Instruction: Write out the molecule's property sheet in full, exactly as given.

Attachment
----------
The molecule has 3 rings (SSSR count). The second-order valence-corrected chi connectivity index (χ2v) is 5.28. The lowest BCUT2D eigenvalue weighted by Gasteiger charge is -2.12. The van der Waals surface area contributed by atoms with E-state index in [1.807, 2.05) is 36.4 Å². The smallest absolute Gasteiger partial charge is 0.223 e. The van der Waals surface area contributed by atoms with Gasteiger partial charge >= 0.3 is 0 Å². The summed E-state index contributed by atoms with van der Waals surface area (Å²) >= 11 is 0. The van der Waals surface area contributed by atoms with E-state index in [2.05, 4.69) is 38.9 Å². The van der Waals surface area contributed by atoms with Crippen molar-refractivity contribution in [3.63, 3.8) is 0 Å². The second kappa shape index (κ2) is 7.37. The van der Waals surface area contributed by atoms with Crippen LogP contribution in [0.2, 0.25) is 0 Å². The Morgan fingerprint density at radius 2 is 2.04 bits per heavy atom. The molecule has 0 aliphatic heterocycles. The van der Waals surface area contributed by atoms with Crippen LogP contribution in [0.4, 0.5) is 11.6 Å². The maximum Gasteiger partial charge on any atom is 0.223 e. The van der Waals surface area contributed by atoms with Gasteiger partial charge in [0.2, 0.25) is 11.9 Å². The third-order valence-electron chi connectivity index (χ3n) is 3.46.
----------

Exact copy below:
The molecule has 3 rings (SSSR count). The second-order valence-corrected chi connectivity index (χ2v) is 5.28. The lowest BCUT2D eigenvalue weighted by Gasteiger charge is -2.12. The van der Waals surface area contributed by atoms with E-state index in [1.807, 2.05) is 36.4 Å². The smallest absolute Gasteiger partial charge is 0.223 e. The van der Waals surface area contributed by atoms with Gasteiger partial charge >= 0.3 is 0 Å². The summed E-state index contributed by atoms with van der Waals surface area (Å²) >= 11 is 0. The van der Waals surface area contributed by atoms with E-state index in [2.05, 4.69) is 38.9 Å². The van der Waals surface area contributed by atoms with Crippen molar-refractivity contribution in [3.63, 3.8) is 0 Å². The second kappa shape index (κ2) is 7.37. The van der Waals surface area contributed by atoms with Crippen LogP contribution in [0.2, 0.25) is 0 Å². The Morgan fingerprint density at radius 2 is 2.04 bits per heavy atom. The molecule has 0 aliphatic heterocycles. The van der Waals surface area contributed by atoms with Crippen LogP contribution in [0.4, 0.5) is 11.6 Å². The maximum Gasteiger partial charge on any atom is 0.223 e. The van der Waals surface area contributed by atoms with Gasteiger partial charge in [0.2, 0.25) is 11.9 Å². The third-order valence-electron chi connectivity index (χ3n) is 3.46.